• A Loop can be used to read in each piece
of data from a file
• It is not necessary to know how much data
is in the file
• Several methods exist to test for the end of
the file

© 2006 Pearson Education.


Chapter 5 Starting Out with C++: Early Objects 5/e
All Rights Reserved
slide 22
Using the eof() Function to
Test for the End of a File
• eof() member function returns true
when the previous read encountered
the end of file; returns false otherwise
• Example:
datafile >> score;
while (!datafile.eof())
{ sum += score;
datafile >> score;
}
© 2006 Pearson Education.
Chapter 5 Starting Out with C++: Early Objects 5/e
All Rights Reserved
slide 23
Problems Using eof()

• For the eof() function to work


correctly using this method, there must
be a whitespace (space, tab, or [Enter] )
after the last piece of data
• Otherwise the end of file will be
encountered when reading the final data
value and it will not be processed

© 2006 Pearson Education.


Chapter 5 Starting Out with C++: Early Objects 5/e
All Rights Reserved
slide 24
Using the >> Operation
• The stream extraction operator (>>)
returns a value indicating if a read is
successful
• This can be tested to find the end of file
since the read “fails” when there is no
more data
• Example:
while (datafile >> score)
sum += score;
© 2006 Pearson Education.
Chapter 5 Starting Out with C++: Early Objects 5/e
All Rights Reserved
slide 25
5.8 The do-while and for
Loops
• do-while: a posttest loop (expression
is evaluated after the loop executes)
• Format:
do
{ 1 or more statements;
} while (expression);
Notice the
required ;
© 2006 Pearson Education.
Chapter 5 Starting Out with C++: Early Objects 5/e
All Rights Reserved
slide 26
do-while Flow of Control

statement(s)

true
condition

false

© 2006 Pearson Education.


Chapter 5 Starting Out with C++: Early Objects 5/e
All Rights Reserved
slide 27
do-while Loop Notes
• Loop always executes at least once
• Execution continues as long as
expression is true; the loop is exited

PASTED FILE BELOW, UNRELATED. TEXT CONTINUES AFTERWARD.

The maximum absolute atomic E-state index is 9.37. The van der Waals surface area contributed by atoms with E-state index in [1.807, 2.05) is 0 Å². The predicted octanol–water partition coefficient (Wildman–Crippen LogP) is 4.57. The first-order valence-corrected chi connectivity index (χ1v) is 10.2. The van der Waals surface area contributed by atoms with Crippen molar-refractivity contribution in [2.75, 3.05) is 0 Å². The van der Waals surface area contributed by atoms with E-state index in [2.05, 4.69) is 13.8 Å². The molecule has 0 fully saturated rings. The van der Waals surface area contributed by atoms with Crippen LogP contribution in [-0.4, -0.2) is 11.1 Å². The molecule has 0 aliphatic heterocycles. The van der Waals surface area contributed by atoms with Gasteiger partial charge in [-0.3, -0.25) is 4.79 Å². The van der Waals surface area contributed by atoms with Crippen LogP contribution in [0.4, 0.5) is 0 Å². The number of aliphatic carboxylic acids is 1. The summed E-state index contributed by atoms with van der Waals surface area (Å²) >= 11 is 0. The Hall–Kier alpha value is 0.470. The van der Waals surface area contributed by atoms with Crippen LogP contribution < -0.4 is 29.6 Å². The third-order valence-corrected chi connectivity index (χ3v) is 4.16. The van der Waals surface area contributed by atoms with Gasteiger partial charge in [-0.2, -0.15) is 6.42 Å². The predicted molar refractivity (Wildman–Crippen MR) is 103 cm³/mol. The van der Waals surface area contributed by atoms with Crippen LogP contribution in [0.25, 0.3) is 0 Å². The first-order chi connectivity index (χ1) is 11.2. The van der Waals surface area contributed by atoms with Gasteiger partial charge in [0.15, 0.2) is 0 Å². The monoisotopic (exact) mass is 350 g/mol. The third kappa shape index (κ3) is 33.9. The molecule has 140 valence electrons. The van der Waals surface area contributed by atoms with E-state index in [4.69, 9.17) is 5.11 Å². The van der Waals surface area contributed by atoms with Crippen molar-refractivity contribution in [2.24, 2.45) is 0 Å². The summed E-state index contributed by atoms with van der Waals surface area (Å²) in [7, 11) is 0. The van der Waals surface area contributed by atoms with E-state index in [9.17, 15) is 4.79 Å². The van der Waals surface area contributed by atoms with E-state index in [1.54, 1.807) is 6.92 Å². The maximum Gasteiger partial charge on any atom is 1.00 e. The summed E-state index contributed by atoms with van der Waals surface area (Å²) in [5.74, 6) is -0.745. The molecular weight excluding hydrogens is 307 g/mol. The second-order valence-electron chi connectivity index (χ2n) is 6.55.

when expression becomes false
• Useful in menu-driven programs to bring
user back to menu to make another choice

© 2006 Pearson Education.


Chapter 5 Starting Out with C++: Early Objects 5/e
All Rights Reserved
slide 28
The for Loop
• Pretest loop that executes zero or more times
• Useful for counter-controlled loop
Required ;
• Format:
for( initialization; test; update )
{ 1 or more statements;
} No ;
goes here

© 2006 Pearson Education.


Chapter 5 Starting Out with C++: Early Objects 5/e
All Rights Reserved
slide 29
for Loop Mechanics
for(initialization; test; update)
{ // {} may be omitted
statement(s); // if loop body contains
} // only 1 statement
1) Perform initialization
2) Evaluate test expression:
3a) If true, execute statement(s)
3b) If false, terminate loop execution
4) Execute update, then re-evaluate test
expression
© 2006 Pearson Education.
Chapter 5 Starting Out with C++: Early Objects 5/e
All Rights Reserved
slide 30
for Loop Flow of Control
initialization
code

update
code
false
test

true

statement(s)

© 2006 Pearson Education.


Chapter 5 Starting Out with C++: Early Objects 5/e
All Rights Reserved
slide 31
for Loop Example
int sum = 0, num;
for (num = 1; num <= 10; num++)
sum += num;
cout << "Sum of numbers 1 – 10 is "
<< sum << endl;

© 2006 Pearson Education.


Chapter 5 Starting Out with C++: Early Objects 5/e
All Rights Reserved
slide 32
for Loop Modifications
• Can define variables in initialization code
– Their scope is the for loop
• Initialization code, test, or update code can
contain more than one statement
– Separate with commas